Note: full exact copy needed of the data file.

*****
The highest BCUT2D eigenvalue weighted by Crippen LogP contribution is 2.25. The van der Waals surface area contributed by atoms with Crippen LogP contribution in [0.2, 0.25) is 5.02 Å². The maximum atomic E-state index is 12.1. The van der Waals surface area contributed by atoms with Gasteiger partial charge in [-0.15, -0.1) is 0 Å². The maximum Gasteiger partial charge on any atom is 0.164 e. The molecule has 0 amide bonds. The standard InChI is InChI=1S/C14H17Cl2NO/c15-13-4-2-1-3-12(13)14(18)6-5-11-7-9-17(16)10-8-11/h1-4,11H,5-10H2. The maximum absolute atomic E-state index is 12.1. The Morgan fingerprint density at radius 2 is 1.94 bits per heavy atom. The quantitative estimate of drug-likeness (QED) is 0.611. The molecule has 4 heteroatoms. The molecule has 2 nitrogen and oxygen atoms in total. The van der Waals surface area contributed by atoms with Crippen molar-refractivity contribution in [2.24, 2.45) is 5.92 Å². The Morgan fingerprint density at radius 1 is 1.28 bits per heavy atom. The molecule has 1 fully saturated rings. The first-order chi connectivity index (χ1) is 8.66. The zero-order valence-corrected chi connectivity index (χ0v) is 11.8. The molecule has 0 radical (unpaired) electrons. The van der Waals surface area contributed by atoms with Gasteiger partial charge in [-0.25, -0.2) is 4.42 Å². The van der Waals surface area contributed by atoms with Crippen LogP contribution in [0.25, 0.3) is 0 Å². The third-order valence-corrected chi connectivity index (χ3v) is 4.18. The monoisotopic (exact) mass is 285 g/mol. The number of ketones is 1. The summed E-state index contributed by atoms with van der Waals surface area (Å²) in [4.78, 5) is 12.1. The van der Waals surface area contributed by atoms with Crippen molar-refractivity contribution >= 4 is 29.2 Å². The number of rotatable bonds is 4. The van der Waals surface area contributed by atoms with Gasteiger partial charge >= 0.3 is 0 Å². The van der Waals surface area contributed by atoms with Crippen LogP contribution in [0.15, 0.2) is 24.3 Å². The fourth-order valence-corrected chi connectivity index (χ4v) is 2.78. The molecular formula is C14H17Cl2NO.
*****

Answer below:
The highest BCUT2D eigenvalue weighted by Crippen LogP contribution is 2.25. The van der Waals surface area contributed by atoms with Crippen LogP contribution in [0.2, 0.25) is 5.02 Å². The maximum atomic E-state index is 12.1. The van der Waals surface area contributed by atoms with Gasteiger partial charge in [-0.15, -0.1) is 0 Å². The maximum Gasteiger partial charge on any atom is 0.164 e. The molecule has 0 amide bonds. The standard InChI is InChI=1S/C14H17Cl2NO/c15-13-4-2-1-3-12(13)14(18)6-5-11-7-9-17(16)10-8-11/h1-4,11H,5-10H2. The maximum absolute atomic E-state index is 12.1. The Morgan fingerprint density at radius 2 is 1.94 bits per heavy atom. The quantitative estimate of drug-likeness (QED) is 0.611. The molecule has 4 heteroatoms. The molecule has 2 nitrogen and oxygen atoms in total. The van der Waals surface area contributed by atoms with Crippen molar-refractivity contribution in [2.24, 2.45) is 5.92 Å². The Morgan fingerprint density at radius 1 is 1.28 bits per heavy atom. The molecule has 1 fully saturated rings. The first-order chi connectivity index (χ1) is 8.66. The zero-order valence-corrected chi connectivity index (χ0v) is 11.8. The molecule has 0 radical (unpaired) electrons. The van der Waals surface area contributed by atoms with Gasteiger partial charge in [-0.25, -0.2) is 4.42 Å². The van der Waals surface area contributed by atoms with Crippen LogP contribution in [0.25, 0.3) is 0 Å². The third-order valence-corrected chi connectivity index (χ3v) is 4.18. The monoisotopic (exact) mass is 285 g/mol. The number of ketones is 1. The summed E-state index contributed by atoms with van der Waals surface area (Å²) in [4.78, 5) is 12.1. The van der Waals surface area contributed by atoms with Crippen molar-refractivity contribution >= 4 is 29.2 Å². The number of rotatable bonds is 4. The van der Waals surface area contributed by atoms with Gasteiger partial charge >= 0.3 is 0 Å². The van der Waals surface area contributed by atoms with Crippen LogP contribution in [0.15, 0.2) is 24.3 Å². The fourth-order valence-corrected chi connectivity index (χ4v) is 2.78. The molecular formula is C14H17Cl2NO.